Many agents and publishers now encourage an "aspiring writer" to get a professional edit before submitting their work. They seem to think that an expert can someone's plot development, character arc, or pace, all of which are both quantifiable and qualifiable elements of writing. They're in a position to know, aren't they?

There's a law in physics that says conditions equalize because something (heat, cold, pressure, etc.) flows from an area of greater concentration to an area of lesser concentration. Education is based on a similar idea: that people with more knowledge or expertise can pass it on to students who have less of those things. That's why schools and colleges exist. We require American students to study English (including writing or composition) for their entire career. Centuries of experience prove the subject matter can be taught and learned. Those are different sides of the coin and there are good and poor teachers, just as there are good or poor students, mechanics, doctors, painters, plumbers, mechanics, cooks, photographers, drivers, critics or anything else you can name.

Since I started teaching and switched over to writing, I have read at least a thousand books about writing or teaching writing. A depressingly high percentage of them are poor, but even those usually taught me something.
 If you don't think you can improve your craft or help others improve theirs, you shouldn't sit at the table. When Stephen King accepted the 2003 National Book Award for Distinguished Contribution to American Letters, he said, "I've tried to improve myself with every book and find the truth inside the lie. Sometimes I have succeeded. I salute the National Book Foundation Board, who took a huge risk in giving this award to a man many people see as a rich hack."

I quote King because, like anyone who stays around, he's a much better writer than he was when he wrote Carrie, and that was a heck of a book. Now he does character backstory and depth as well as anyone out there and he writes much better female characters than he used to. He uses throwaways and irony, too. In other words, he's learned to throw more than a fast ball. I'm about 3/4 of the way through his newest book, The Outsider, probably the best book I have read so far this year.

Writers use critique groups and beta readers, both cheap forms of editing. Some groups and readers are great and some are not, but you can learn a lot from people who do something better than you do, and maybe as much from people who love the work even if they don't do it (Writers need readers, if nobody ever mentioned that before). Feedback is a form of learning and teaching. Schools and colleges offer creative writing classes. Those enterprises are aimed at making writers better at the qualifiable and quantifiable elements mentioned above. Of course those teachers and institutions ask for money. Living isn't free, and nobody who is very good at something should have to do it for free, either. If you don't believe that, try comparison shopping for knee replacements.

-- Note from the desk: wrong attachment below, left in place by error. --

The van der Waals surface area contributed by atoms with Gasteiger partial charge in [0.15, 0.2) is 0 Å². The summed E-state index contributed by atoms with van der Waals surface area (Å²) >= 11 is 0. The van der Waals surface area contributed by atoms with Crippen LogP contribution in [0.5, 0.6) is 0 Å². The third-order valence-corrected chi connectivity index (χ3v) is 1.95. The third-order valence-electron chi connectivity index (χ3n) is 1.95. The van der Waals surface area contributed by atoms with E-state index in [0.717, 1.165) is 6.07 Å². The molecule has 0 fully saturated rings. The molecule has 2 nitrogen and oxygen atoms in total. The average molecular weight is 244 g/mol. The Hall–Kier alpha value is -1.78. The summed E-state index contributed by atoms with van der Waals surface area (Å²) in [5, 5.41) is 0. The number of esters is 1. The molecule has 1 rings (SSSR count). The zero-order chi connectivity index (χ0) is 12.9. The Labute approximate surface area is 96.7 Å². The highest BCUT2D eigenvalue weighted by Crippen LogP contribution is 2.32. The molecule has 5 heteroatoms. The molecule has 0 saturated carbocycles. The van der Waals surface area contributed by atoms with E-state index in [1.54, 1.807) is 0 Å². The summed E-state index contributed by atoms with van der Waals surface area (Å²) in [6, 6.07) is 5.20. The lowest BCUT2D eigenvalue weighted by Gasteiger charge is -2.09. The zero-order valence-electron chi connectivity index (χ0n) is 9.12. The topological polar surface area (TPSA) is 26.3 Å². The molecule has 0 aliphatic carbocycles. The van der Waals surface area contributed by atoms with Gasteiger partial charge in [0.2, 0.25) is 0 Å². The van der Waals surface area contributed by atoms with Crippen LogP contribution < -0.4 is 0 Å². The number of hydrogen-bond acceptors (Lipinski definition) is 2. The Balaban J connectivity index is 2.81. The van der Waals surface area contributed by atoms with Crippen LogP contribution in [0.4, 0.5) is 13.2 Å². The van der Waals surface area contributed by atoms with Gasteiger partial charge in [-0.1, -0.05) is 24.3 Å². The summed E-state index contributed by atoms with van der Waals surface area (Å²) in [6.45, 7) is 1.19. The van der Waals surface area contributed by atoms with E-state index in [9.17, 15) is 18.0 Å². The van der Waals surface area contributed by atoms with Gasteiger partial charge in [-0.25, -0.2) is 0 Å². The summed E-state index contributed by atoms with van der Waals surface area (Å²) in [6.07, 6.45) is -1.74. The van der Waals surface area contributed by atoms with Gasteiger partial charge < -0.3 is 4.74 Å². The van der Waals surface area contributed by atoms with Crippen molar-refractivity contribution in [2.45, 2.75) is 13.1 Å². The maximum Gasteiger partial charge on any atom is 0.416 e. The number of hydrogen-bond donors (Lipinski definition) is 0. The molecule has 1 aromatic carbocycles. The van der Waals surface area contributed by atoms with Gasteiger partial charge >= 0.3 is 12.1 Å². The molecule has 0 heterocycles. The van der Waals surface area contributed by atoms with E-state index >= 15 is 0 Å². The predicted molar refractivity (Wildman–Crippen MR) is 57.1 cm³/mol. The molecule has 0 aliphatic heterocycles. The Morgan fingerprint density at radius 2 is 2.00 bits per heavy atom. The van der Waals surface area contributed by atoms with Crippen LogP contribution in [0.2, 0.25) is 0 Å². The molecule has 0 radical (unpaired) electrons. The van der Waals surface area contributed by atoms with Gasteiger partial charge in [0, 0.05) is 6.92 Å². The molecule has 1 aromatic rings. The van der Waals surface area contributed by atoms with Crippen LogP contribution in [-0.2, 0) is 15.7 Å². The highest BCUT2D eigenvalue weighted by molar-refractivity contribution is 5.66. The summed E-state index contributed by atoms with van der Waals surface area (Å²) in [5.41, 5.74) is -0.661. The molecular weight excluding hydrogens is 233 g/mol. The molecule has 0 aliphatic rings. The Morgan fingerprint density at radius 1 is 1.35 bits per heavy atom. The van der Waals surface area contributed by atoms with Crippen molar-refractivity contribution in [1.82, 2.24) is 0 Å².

At the first writing conference I attended, I signed up for a critique and sent 25 pages of my MS in advance. Kate Flora, an excellent writer and teacher, spent about twenty minutes with me, and I learned more in that conversation than in the last year of struggling through several how-to books. I didn't follow every suggestion Kate offered, but I considered them. Years later, when I sold my first novel (a different one), Kate blurbed it. She also edited my first few short stories. All of those stories were measurably better because of her work on them.

I am a freelance editor now, and I taught English in an urban high school and a community college for thirty-three years. I know or have worked with several other fiction editors--many of whom I met through MWA, SinC, or both, and they include Barb Goffman (also here on Sleuthsayers), Jill Fletcher, Chris Roerden, Lynne Heitman, Leslie Wainger and Ramona DeFelice Long.

Every one of them will make a manuscript better. They can all explain how and why it's better, too. But only a fool would guarantee that editing will result in a sale. Taste is a personal thing; connecting it to quality is like juxtaposing apples and snow tires.

As I write this, I'm also reading reports that Koko, a 46-year-old gorilla, has passed away. Koko revealed aspects of primates we'd never suspected before, showing maternal love for kittens and other small animals, and telling her handlers she wanted to be a mother. She told her handlers through the more than one thousand words she learned in sign language. People taught a gorilla a larger vocabulary than the average politician.

Think what she could have done with a word processor and a good agent...to go along with those teachers.

24 June 2018

Putting Up E-books

by R.T. Lawton


1st e-book, 2011
For those of you wondering about putting up e-books, it's easier now than it was a few years ago, but there's still a few things you might want to know if you're starting from scratch.  Roughly, there's two systems you can work in. (NOTE: The following is not intended to be an everything step-by-step guide.)

When you format for Kindle, your e-books are sold only on Amazon. When you format for Smashwords, they distribute your e-books in six different platforms to their respective sellers for the other e-readers out there. For instance, if a buyer desiring to purchase your story has a Nook, then that buyer acquires your e-book through Barnes & Noble. For an Apple, Kobo, etc., they have their own stores to carry your e-book which is distributed through the Smashwords' catalog. Fortunately for you, both formats can now use a Word document to turn your manuscript into an e-book.